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Improving on an Ancient Way to Harvest Rainwater

I’m Faith Lapidus with the VOA Special English Agriculture Report.

A few months ago, we talked about a system to harvest rainwater. The water travels from the roofs of buildings through pipes into a storage tank. Now we describe another system to collect rainwater, this time between mountains.

Earth dams capture the water for fields planted on a valley floor. It is an ancient idea, known as a jessour. But scientists and farmers have developed ways to improve on tradition.

A jessour starts with an earth dam high up in the valley. The dam captures rain, and the water pours over a spillway into a field below. Farther down the valley, another earth dam separates the first field from the next. This system of fields, bordered by dams, continues all the way down the valley.

Heavy rains, however, can damage the dams. Also, rocks and soil washed downhill can fill spillways and cause the fields to flood.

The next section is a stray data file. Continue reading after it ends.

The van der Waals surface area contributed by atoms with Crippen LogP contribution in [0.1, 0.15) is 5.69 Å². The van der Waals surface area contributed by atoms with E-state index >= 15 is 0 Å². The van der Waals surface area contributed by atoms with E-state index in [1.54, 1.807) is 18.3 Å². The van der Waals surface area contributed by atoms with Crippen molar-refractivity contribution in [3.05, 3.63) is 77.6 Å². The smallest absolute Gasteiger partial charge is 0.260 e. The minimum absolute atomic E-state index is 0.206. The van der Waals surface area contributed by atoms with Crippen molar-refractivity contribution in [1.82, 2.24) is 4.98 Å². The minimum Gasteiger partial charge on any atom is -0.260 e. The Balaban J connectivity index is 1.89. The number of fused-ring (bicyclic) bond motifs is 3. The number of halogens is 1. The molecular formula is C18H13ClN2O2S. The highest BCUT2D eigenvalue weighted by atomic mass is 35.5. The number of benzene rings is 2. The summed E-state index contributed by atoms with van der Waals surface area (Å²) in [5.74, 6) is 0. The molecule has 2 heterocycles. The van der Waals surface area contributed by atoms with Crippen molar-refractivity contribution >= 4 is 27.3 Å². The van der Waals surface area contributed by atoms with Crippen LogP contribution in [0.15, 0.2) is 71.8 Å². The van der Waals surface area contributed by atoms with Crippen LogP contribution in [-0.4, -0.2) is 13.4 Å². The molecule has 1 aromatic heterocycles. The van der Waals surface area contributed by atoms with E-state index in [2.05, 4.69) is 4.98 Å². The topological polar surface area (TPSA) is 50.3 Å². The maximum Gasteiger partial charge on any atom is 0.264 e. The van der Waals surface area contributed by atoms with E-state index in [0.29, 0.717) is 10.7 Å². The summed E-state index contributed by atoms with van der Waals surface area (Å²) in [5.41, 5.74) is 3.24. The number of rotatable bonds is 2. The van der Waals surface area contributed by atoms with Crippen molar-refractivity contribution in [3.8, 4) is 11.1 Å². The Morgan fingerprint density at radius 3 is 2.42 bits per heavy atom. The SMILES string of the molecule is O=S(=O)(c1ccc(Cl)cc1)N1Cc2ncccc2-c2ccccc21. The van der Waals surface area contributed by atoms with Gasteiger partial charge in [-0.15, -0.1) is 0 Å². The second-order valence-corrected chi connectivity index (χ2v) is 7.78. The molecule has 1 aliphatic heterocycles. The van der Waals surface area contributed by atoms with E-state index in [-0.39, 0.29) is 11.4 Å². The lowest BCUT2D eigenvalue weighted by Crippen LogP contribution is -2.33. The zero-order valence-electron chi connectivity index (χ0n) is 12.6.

Farmers in Tunisia have used jessours since ancient times. The average rainfall in most of the country is less than two hundred millimeters per year. UNESCO has supported studies of efforts to improve jessours in Tunisia. UNESCO is the United Nations Educational, Scientific and Cultural Organization.

It says a solution to weak dams made of earth is to build dams out of concrete for greater strength. Another measure to improve jessours is known as a "buried stone pocket." This is what some farmers do:

First, they dig a planting area. They lay stones in a small circle about forty centimeters below the surface. They leave an opening in the center. The farmers then stand a plastic pipe between the stones and cover the stones with soil.

Next, they plant a young tree in the center. They give the tree water through the pipe. That way, the water goes directly to the roots.

Farmers in Tunisia have traditionally used jessours to grow olive, fig and palm trees. But some farmers have started to grow other kinds of fruits and vegetables. Demand has increased from cities and popular holiday areas. UNESCO says some farmers now have more than ten kinds of fruit trees in their fields.

Farmers have found creative ways to grow apples, pears, peaches, almonds and other crops in jessours. These new ideas have helped make this labor-intensive method of farming more worth the effort.

This VOA Special English Agriculture Report was written by Mario Ritter. Our reports are online at I'm Faith Lapidus.